The structure of it, the limited nature of what the federal gov’t was allowed to do, is a pretty clear indication that the central government was not supposed to have anywhere near the power it does today. Madison and other founders even objected to the Bill of Rights because they could not conceive a reason it would be necessary. They thought they had designed enough structural safe guards that the federal gov’t simply did not have the ability to abridge those fundamental rights.

    The Constitution was designed to cure a the problems the founding generation ran into under the Articles of Confederation – so in that sense the Constitution did envision a stronger central government than under the Aof C but the specific powers they decided needed to be centralized were spelled out.

  • Michael Z.

    @Joe 3.
    I was hoping someone would point that out.
    The Declaration of Independence was not about government, no duh! The Constitution is where you find a limited federal government spelled out.

  • Michael Z.

    @Joe 3.
    I was hoping someone would point that out.
    The Declaration of Independence was not about government, no duh! The Constitution is where you find a limited federal government spelled out.

  • Joe

    As for Rick Perry’s statement – he is not correct, but neither is the converse. Neither level of government was supposed to be the agent of the other. They were supposed to be competing gov’ts that would keep each other in check. Madison says it best in Federalist No. 51:

    “In the compound republic of America, the power surrendered by the people, is first divided between two distinct governments, and then the portion allotted to each, subdivided among distinct and separate departments. Hence a double security arises to the rights of the people. The different governments will control each other; at the same time that each will be controlled by itself.”

    Of course the election of US Senators by the legislatures of the States goes along way toward indicating that the States were intended to play a direct role in checking the federal power. We got rid of that fundamental safe guard in fit of populist stupidity. We no longer have any federal office holders for whom the preservation of the duel sovereign (i.e. federalist) system is a priority. We have neutered one of the intended checks on federal power.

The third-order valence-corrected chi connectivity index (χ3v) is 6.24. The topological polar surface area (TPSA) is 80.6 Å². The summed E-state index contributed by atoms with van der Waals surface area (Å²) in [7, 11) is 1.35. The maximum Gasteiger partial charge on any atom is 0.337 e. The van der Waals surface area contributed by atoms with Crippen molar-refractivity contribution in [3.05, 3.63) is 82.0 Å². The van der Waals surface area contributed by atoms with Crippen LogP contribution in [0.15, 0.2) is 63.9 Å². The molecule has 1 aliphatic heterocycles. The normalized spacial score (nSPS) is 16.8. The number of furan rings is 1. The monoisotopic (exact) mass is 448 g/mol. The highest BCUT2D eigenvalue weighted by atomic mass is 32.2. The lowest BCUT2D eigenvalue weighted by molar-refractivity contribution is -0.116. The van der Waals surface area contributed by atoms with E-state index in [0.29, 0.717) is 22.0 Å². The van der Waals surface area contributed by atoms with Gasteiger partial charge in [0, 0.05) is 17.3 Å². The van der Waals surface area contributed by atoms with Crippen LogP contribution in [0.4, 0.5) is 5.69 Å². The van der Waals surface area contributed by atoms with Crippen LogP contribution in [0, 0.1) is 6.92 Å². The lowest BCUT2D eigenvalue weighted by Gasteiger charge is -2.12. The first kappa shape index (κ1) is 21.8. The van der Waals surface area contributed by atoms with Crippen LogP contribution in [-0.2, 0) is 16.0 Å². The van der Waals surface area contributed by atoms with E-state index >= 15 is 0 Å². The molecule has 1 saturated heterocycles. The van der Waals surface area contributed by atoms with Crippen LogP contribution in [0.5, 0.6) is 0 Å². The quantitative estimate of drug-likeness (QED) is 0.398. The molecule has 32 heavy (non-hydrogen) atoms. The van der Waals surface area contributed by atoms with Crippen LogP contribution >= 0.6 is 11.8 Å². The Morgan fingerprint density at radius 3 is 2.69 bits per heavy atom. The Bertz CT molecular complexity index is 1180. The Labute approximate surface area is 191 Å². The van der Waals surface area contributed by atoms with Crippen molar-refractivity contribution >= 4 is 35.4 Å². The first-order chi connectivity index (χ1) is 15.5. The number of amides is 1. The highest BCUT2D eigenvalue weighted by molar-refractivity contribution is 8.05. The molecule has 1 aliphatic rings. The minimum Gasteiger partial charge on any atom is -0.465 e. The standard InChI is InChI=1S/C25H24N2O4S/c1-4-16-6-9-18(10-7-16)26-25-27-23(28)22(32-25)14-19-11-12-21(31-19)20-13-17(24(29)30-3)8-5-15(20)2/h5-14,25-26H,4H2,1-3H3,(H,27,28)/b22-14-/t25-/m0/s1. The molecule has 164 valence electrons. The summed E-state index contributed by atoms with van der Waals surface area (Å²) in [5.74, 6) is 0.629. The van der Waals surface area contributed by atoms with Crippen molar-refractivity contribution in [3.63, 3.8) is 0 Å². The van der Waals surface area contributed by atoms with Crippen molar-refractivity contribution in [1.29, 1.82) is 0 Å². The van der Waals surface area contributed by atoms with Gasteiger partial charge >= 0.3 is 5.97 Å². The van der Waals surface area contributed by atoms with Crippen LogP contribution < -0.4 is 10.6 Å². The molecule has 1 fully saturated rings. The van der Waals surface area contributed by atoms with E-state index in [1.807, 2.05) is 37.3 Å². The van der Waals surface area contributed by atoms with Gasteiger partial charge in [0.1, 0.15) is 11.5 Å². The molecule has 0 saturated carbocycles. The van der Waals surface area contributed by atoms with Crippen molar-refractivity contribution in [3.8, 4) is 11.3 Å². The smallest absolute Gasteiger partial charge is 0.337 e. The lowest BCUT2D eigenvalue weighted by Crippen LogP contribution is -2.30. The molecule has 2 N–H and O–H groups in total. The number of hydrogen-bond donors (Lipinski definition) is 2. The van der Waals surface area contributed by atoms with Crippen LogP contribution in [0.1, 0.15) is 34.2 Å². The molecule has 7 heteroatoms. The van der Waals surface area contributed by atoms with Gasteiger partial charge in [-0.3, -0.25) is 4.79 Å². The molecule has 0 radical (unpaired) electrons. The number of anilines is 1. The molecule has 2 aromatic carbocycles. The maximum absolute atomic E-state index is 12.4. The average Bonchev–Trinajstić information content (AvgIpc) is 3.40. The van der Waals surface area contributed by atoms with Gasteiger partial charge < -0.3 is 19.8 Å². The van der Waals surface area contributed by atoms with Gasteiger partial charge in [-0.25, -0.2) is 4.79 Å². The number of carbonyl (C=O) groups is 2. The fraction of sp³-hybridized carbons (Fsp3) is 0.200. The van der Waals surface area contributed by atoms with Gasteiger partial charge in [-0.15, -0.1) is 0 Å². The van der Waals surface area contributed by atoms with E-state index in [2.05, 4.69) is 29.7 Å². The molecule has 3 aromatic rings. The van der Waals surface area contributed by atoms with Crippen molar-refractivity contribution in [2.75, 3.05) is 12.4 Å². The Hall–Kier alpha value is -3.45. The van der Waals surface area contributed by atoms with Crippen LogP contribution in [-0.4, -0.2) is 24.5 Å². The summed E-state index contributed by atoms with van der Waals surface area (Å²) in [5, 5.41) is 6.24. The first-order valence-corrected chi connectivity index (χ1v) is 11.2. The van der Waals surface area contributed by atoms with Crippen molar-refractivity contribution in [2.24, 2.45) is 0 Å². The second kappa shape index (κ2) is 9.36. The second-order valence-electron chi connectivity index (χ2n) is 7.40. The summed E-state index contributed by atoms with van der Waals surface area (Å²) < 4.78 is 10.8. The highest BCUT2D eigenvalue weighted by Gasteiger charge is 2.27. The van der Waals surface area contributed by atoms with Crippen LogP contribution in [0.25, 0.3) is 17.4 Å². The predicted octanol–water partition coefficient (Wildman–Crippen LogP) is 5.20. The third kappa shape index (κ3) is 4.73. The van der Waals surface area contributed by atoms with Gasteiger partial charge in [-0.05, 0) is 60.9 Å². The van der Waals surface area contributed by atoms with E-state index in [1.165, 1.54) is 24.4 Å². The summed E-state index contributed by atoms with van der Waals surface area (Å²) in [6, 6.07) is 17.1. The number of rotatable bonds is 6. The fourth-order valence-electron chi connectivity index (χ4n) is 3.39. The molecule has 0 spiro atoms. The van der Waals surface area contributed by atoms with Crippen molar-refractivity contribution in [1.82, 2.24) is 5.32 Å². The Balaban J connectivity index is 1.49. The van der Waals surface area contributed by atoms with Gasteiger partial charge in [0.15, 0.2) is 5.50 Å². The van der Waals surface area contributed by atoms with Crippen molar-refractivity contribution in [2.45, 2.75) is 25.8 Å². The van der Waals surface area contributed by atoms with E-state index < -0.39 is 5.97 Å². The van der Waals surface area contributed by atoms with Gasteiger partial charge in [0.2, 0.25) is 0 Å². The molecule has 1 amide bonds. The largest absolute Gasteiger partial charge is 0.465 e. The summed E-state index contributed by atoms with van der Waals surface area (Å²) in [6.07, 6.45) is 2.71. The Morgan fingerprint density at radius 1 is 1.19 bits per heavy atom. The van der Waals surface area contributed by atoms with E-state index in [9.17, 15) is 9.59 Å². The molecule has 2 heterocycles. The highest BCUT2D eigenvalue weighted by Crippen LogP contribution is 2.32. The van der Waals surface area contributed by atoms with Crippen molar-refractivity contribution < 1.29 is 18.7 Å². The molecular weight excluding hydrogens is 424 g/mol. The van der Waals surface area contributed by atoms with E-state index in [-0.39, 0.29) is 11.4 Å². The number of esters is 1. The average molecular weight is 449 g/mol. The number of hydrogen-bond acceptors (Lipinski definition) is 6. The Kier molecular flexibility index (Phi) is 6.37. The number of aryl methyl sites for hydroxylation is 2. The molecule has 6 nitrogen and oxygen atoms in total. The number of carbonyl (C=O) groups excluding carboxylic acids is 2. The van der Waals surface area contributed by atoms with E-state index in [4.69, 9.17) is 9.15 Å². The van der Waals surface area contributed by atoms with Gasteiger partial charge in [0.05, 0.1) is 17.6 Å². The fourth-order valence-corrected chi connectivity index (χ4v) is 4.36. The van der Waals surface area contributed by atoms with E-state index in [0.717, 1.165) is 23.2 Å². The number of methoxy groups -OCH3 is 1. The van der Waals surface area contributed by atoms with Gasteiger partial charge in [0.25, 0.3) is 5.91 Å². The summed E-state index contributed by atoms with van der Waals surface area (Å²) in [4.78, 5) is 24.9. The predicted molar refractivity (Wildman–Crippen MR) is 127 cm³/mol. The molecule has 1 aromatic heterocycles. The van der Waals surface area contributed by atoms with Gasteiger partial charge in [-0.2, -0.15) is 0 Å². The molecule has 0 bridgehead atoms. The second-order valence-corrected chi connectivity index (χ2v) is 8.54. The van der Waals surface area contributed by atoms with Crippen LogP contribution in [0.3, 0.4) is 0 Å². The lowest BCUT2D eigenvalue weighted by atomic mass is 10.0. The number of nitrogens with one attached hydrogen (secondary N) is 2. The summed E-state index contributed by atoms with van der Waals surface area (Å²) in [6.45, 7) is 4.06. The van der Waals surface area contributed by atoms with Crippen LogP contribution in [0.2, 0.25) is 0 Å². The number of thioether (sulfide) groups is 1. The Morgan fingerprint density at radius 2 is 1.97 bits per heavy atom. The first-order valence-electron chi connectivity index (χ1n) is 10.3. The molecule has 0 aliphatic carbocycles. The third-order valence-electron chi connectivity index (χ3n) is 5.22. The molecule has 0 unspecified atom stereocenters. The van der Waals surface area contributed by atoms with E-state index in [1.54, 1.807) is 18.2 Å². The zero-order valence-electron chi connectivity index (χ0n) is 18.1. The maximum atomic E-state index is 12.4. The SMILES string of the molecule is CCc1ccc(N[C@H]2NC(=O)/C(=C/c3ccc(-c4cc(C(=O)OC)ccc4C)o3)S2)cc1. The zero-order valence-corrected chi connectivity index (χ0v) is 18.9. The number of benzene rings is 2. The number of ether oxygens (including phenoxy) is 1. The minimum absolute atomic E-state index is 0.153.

Again Madison in Federalist No. 51:

    “The remedy for this inconvenience, is to divide the legislature in different branches; and to render them by different modes of election, and different principles of action, as little connected with each other, as the nature of their common functions, and their common dependence on society, will admit.”

  • Joe

    As for Rick Perry’s statement – he is not correct, but neither is the converse. Neither level of government was supposed to be the agent of the other. They were supposed to be competing gov’ts that would keep each other in check. Madison says it best in Federalist No. 51:

    “In the compound republic of America, the power surrendered by the people, is first divided between two distinct governments, and then the portion allotted to each, subdivided among distinct and separate departments. Hence a double security arises to the rights of the people. The different governments will control each other; at the same time that each will be controlled by itself.”

    Of course the election of US Senators by the legislatures of the States goes along way toward indicating that the States were intended to play a direct role in checking the federal power. We got rid of that fundamental safe guard in fit of populist stupidity. We no longer have any federal office holders for whom the preservation of the duel sovereign (i.e. federalist) system is a priority. We have neutered one of the intended checks on federal power.

    Again Madison in Federalist No. 51:

    “The remedy for this inconvenience, is to divide the legislature in different branches; and to render them by different modes of election, and different principles of action, as little connected with each other, as the nature of their common functions, and their common dependence on society, will admit.”

  • Cincinnatus

    But the Founders didn’t mention taxes until item 17, so obviously they were thinking of 16 more important things at the time.

  • Cincinnatus